Now you’re in File History, and you’re almost done. Once you plug in your external hard drive, you’ll see a button labeled “Turn on.” Click it, and you’ve set up your backups!

Windows 7 Tools tab
The Tools tab in Windows 7 (Photo courtesy of

Windows 7

Windows 7 uses a program called Backup and Restore. It’s a big improvement over what came with previous versions of Windows. Here’s how to get started:

Open “Computer” from the Start menu, right-click on your Local Disk, and select “Properties.” Click the “Tools” tab, and then the “Back up now…” button. Click “Set up backup.”

You’ll see your external drive in the list, and it should be labelled Recommended. Select it and click Next. In the next window, have Windows choose what to back up (again, it’s the Recommended setting.)

Windows 7 review page
Review your backup settings in Windows 7 (Photo courtesy of

You’ll notice in the next window that Windows has set a schedule for when to back up your hard drive. Change it if you want (I’d change it to at least once a week), then click “Save settings and run backup.” Ta-da! You’ve started your first backup. Congratulations!


Macs use Time Machine. Very easy to set up, and makes it almost fun to go recover an accidentally deleted file. Here’s how to set up Time Machine:

Time Machine Preferences
Time Machine Preferences page (Photo courtesy of

Click the Time Machine icon in the top menu bar (looks like an analog clock face), and click “Open Time Machine Preferences…)

First, hit the big switch on the left side of the window to turn Time Machine from OFF to ON. Once you plug in your external drive, you’ll click “Select Disk.” You’ll see a drop-down menu of available disks. Choose yours, click “Use disk,” and Time Machine will run your first backup in a couple minutes!

Wrapping up:

One important thing to keep in mind after you finish setting things up: Windows 8 and Mac computers will run a backup every hour when the external drive is plugged in. Windows 7 runs a backup once a month by default, and if you don’t have your drive plugged in, then you miss that month’s backup.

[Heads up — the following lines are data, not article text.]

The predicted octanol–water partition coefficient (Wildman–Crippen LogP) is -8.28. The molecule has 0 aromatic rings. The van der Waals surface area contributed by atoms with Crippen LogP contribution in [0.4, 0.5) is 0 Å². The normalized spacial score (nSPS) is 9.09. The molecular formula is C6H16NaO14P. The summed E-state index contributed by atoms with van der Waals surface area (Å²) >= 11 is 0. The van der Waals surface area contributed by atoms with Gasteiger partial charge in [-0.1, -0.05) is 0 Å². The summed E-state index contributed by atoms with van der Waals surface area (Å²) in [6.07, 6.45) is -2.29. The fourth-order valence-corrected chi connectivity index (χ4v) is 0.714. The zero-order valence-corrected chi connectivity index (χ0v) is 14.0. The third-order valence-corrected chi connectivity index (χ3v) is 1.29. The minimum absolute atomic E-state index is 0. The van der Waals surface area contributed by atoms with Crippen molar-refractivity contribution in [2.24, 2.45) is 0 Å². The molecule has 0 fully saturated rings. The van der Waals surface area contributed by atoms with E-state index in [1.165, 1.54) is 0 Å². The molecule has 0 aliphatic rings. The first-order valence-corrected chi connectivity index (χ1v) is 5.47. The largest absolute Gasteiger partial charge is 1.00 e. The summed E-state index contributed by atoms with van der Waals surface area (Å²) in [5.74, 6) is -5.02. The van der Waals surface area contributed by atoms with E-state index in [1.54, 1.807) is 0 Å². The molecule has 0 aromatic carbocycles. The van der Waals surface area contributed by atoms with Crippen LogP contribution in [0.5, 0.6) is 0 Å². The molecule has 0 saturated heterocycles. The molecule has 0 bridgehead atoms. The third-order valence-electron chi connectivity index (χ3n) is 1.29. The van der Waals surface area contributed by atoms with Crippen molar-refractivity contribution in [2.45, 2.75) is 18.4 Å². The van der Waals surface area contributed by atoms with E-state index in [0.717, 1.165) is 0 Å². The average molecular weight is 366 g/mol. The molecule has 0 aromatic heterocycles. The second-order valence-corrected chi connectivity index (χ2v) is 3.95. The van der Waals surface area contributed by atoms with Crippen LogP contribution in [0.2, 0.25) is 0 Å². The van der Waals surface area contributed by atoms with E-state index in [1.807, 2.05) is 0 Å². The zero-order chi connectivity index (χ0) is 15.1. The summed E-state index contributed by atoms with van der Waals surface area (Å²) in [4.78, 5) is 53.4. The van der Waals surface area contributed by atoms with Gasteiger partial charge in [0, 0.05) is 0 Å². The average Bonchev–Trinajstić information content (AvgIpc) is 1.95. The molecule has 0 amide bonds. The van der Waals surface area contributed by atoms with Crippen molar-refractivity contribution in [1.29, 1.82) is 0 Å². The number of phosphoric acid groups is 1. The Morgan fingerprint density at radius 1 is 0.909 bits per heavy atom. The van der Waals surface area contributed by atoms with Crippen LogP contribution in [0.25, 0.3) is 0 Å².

The easiest thing to do is just leave the hard drive plugged into your computer all the time. That’s better than having no backup! But keep in mind what I said last week about the importance of offsite backups.

I promise getting started is the hardest part! Hopefully these steps will make that process easier for you. If you felt this was helpful to you, please pass it along to someone else who might need help!

As always, if you have any questions or a topic you want help with, send it to me with the form below. I can’t wait to hear from you!

Backing up your computer

I’d known my computer longer than I’d known my wife. That MacBook and I had typed school papers and edited videos together. It stored everything from the invitation for my 14th birthday party to my wedding photos. And one day last July, it just wouldn’t turn on.

It turned out the issue was in either the power supply or the motherboard. Bad news because it meant we needed a new computer. Good news because the hard drive was unaffected. We were able to transfer everything on the hard drive to our new computer.

That’s when I realized first-hand the importance of backing up my computer. I hope you haven’t learned that lesson the hard way. If you haven’t, now’s the time.

According to one study, 1 in 20 hard drives fails within the first year-and-a-half of use. After three years, more than 1 in 10 have already failed.[1] What would you miss if you lost all the files on your computer? Don’t risk it!

computer on fire
If your computer is destroyed in a fire, you probably won’t be home. Offsite backups!

Offsite backups

Now that you know the importance of backing up your computer’s hard drive, here’s one more factor that’s extremely important: offsite backups. If your backups are stored on an external hard drive sitting on the same desk as your computer, it’s protecting you against hard drive failure. But if your computer is destroyed by something like a flood, fire, or tornado, that external hard drive is gone, too.